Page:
A strategy is essential, but if those expected to implement it don’t believe in it, or think they will lose their power if they do, then you have a problem. It’s definitely bad enough for a retailer, but it’s magnified in government. Applying an agile approach to transformation is lower-risk and more effective because you don’t spend years planning and spending before the years spent implementing. It happens in small releases, which can be continually updated in the public domain, and means the key challenge of change management, both internally and externally, can be managed more effectively.
2. New technology is not enough — processes need to change
Having the old processes being supported by shiny new technology will inevitably go to waste because the technology isn’t allowed to do what it was intended to do. It’s like buying a Ferrari and then only driving it to pick up your groceries. True innovation will come when we drop the “but we’ve always done it this way” and instead say, “If I could completely reinvent this from ground up, what would I do? What makes sense here?”
Changing something foundational, which underpins most processes, such as identity will reap the largest rewards and quickly gain high citizen satisfaction levels across every process that is reformed, ranging from passports to Medicare to licenses, business, and visa services. A UK survey by GOSS Interactive found “the availability of public sector services through digital self-service systems is expected to grow by 310% and save an average of £8.74 million by 2018.” There are huge savings to consider.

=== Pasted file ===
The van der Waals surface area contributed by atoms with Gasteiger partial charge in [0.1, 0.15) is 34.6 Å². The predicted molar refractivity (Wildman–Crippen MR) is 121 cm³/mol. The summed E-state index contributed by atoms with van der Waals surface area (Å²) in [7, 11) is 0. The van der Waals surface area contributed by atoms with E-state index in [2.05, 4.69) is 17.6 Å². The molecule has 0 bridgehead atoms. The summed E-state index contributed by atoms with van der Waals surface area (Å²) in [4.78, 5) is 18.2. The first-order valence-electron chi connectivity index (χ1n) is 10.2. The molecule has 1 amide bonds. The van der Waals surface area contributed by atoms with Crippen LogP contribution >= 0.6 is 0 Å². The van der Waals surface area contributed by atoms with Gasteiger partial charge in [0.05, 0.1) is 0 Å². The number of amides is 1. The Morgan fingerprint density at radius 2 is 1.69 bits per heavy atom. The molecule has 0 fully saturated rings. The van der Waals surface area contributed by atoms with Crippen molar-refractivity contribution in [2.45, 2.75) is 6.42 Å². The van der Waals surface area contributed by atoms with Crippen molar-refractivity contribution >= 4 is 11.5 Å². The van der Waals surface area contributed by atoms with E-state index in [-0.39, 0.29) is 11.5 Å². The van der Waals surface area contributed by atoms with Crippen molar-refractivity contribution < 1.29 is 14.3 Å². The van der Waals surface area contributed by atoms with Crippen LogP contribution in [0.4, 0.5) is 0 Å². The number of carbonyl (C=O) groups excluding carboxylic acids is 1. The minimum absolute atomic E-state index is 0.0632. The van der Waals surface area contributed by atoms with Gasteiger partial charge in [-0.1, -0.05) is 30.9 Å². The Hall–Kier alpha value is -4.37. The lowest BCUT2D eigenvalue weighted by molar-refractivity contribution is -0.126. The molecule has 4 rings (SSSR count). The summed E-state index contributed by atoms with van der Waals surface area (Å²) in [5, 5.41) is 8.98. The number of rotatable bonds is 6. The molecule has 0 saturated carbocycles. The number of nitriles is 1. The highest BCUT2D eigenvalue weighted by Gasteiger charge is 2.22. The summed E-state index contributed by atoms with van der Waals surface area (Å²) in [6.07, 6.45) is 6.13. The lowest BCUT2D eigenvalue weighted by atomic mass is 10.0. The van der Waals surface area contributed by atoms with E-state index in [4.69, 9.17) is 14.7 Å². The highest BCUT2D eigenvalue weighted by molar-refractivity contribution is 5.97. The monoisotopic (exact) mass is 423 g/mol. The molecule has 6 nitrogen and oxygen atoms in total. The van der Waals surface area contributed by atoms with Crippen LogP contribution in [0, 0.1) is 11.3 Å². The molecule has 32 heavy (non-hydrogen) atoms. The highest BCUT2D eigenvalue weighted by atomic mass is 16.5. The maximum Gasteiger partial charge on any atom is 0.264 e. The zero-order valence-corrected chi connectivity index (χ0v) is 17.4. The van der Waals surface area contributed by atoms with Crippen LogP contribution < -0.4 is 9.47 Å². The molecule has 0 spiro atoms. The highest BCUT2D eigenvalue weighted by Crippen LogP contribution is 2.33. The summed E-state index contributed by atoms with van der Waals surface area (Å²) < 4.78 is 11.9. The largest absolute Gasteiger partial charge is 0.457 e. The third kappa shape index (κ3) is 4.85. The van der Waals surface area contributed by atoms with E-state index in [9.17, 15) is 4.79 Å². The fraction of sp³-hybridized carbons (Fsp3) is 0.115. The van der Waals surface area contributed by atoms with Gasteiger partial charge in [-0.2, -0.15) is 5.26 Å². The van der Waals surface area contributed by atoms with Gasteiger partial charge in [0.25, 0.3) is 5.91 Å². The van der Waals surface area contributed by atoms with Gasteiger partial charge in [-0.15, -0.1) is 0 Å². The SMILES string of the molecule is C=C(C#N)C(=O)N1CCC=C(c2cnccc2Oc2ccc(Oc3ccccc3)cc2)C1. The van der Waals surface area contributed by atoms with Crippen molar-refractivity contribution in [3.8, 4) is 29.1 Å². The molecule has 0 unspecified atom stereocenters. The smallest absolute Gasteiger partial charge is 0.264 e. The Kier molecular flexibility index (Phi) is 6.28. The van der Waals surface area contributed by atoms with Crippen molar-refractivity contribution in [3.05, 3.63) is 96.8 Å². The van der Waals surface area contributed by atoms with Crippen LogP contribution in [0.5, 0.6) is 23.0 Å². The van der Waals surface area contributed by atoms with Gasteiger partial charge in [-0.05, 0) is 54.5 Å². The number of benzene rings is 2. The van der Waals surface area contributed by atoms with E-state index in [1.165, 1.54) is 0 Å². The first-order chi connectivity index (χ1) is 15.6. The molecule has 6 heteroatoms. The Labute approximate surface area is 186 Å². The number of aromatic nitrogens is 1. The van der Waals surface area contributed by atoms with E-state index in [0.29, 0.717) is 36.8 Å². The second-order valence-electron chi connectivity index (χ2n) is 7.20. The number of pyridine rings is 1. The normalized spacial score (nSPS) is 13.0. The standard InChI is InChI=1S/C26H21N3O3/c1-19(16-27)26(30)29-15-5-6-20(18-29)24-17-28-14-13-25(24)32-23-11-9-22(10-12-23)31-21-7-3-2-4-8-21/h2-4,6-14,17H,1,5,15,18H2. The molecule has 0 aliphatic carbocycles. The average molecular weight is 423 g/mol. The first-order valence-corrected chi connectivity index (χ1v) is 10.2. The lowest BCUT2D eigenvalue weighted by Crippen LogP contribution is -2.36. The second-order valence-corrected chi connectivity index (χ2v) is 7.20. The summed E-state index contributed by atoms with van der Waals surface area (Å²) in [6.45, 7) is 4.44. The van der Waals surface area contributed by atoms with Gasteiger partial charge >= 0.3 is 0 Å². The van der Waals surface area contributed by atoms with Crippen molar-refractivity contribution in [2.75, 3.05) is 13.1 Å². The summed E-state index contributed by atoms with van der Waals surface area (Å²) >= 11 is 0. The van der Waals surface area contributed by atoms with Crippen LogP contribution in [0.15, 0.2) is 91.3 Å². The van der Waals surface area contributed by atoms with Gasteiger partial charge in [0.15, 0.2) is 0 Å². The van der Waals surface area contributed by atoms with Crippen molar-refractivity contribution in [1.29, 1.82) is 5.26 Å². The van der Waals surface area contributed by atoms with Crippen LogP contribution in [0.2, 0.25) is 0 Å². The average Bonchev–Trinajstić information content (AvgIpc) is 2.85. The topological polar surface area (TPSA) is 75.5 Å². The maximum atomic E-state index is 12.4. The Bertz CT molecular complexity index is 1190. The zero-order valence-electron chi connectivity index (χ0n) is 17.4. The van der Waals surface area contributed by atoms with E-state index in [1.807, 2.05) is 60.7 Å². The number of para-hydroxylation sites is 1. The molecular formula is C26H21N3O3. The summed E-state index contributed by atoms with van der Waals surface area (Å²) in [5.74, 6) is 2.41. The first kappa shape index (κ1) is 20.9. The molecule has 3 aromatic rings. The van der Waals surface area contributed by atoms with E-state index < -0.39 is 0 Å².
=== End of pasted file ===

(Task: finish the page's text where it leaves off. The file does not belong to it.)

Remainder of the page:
3. Learn from overseas
We all have our own stories of painfully trying to get things done, but there is momentum in government to be acknowledged. Australia has joined the United Kingdom and United States governments in understanding the importance of putting the user (citizen) at the centre of their transformation programs, and applying agile development methodologies to create an environment of continual improvement.